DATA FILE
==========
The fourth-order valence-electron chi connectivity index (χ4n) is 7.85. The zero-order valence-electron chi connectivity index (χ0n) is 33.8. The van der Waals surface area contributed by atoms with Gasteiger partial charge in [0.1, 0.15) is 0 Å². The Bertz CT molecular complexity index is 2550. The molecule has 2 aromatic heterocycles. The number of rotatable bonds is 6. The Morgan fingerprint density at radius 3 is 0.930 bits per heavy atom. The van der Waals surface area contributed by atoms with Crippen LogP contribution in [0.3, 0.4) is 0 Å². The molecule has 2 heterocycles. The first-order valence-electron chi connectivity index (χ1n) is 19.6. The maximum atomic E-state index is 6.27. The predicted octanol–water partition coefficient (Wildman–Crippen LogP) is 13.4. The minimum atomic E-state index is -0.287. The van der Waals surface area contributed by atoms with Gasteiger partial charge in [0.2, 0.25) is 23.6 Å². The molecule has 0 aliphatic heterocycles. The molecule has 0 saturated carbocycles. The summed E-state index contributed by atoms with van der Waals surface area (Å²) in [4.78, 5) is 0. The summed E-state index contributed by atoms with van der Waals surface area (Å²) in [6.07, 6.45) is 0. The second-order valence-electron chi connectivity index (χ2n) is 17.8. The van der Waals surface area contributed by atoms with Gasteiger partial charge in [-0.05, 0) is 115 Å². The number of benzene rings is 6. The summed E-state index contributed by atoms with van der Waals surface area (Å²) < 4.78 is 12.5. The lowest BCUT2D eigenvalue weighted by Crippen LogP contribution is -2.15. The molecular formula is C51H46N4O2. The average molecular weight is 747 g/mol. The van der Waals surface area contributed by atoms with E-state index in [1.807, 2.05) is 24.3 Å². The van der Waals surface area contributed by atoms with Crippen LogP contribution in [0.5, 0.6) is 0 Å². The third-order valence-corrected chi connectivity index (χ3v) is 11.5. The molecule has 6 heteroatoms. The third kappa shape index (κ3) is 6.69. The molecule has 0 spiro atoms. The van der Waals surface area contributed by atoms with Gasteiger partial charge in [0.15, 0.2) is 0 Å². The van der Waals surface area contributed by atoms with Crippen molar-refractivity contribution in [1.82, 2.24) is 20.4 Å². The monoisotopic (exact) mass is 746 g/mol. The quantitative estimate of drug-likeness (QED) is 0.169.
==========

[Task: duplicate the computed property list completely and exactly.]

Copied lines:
The fourth-order valence-electron chi connectivity index (χ4n) is 7.85. The zero-order valence-electron chi connectivity index (χ0n) is 33.8. The van der Waals surface area contributed by atoms with Gasteiger partial charge in [0.1, 0.15) is 0 Å². The Bertz CT molecular complexity index is 2550. The molecule has 2 aromatic heterocycles. The number of rotatable bonds is 6. The Morgan fingerprint density at radius 3 is 0.930 bits per heavy atom. The van der Waals surface area contributed by atoms with Crippen LogP contribution in [0.3, 0.4) is 0 Å². The molecule has 2 heterocycles. The first-order valence-electron chi connectivity index (χ1n) is 19.6. The maximum atomic E-state index is 6.27. The predicted octanol–water partition coefficient (Wildman–Crippen LogP) is 13.4. The minimum atomic E-state index is -0.287. The van der Waals surface area contributed by atoms with Gasteiger partial charge in [0.2, 0.25) is 23.6 Å². The molecule has 0 aliphatic heterocycles. The molecule has 0 saturated carbocycles. The summed E-state index contributed by atoms with van der Waals surface area (Å²) in [4.78, 5) is 0. The summed E-state index contributed by atoms with van der Waals surface area (Å²) in [6.07, 6.45) is 0. The second-order valence-electron chi connectivity index (χ2n) is 17.8. The van der Waals surface area contributed by atoms with Gasteiger partial charge in [-0.05, 0) is 115 Å². The number of benzene rings is 6. The summed E-state index contributed by atoms with van der Waals surface area (Å²) < 4.78 is 12.5. The lowest BCUT2D eigenvalue weighted by Crippen LogP contribution is -2.15. The molecular formula is C51H46N4O2. The average molecular weight is 747 g/mol. The van der Waals surface area contributed by atoms with E-state index in [1.807, 2.05) is 24.3 Å². The van der Waals surface area contributed by atoms with Crippen LogP contribution in [0.5, 0.6) is 0 Å². The third-order valence-corrected chi connectivity index (χ3v) is 11.5. The molecule has 6 heteroatoms. The third kappa shape index (κ3) is 6.69. The molecule has 0 spiro atoms. The van der Waals surface area contributed by atoms with Gasteiger partial charge in [0.15, 0.2) is 0 Å². The van der Waals surface area contributed by atoms with Crippen molar-refractivity contribution in [1.82, 2.24) is 20.4 Å². The monoisotopic (exact) mass is 746 g/mol. The quantitative estimate of drug-likeness (QED) is 0.169.